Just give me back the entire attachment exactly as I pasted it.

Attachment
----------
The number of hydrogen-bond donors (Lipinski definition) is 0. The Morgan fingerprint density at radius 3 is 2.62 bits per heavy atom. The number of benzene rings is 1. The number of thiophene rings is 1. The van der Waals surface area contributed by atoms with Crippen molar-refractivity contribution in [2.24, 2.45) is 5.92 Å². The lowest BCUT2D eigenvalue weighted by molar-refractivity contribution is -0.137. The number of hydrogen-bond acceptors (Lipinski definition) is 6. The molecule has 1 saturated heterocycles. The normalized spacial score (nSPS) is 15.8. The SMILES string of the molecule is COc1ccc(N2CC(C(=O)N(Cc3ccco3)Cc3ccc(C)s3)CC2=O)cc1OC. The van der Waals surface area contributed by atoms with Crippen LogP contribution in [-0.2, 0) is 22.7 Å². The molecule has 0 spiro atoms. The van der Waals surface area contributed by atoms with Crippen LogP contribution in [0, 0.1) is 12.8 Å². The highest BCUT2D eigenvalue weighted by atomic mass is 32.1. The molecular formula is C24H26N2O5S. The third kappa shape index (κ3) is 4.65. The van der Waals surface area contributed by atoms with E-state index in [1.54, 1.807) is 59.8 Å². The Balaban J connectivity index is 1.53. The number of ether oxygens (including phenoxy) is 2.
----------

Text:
The number of hydrogen-bond donors (Lipinski definition) is 0. The Morgan fingerprint density at radius 3 is 2.62 bits per heavy atom. The number of benzene rings is 1. The number of thiophene rings is 1. The van der Waals surface area contributed by atoms with Crippen molar-refractivity contribution in [2.24, 2.45) is 5.92 Å². The lowest BCUT2D eigenvalue weighted by molar-refractivity contribution is -0.137. The number of hydrogen-bond acceptors (Lipinski definition) is 6. The molecule has 1 saturated heterocycles. The normalized spacial score (nSPS) is 15.8. The SMILES string of the molecule is COc1ccc(N2CC(C(=O)N(Cc3ccco3)Cc3ccc(C)s3)CC2=O)cc1OC. The van der Waals surface area contributed by atoms with Crippen LogP contribution in [-0.2, 0) is 22.7 Å². The molecule has 0 spiro atoms. The van der Waals surface area contributed by atoms with Crippen LogP contribution in [0, 0.1) is 12.8 Å². The highest BCUT2D eigenvalue weighted by atomic mass is 32.1. The molecular formula is C24H26N2O5S. The third kappa shape index (κ3) is 4.65. The van der Waals surface area contributed by atoms with E-state index in [1.54, 1.807) is 59.8 Å². The Balaban J connectivity index is 1.53. The number of ether oxygens (including phenoxy) is 2.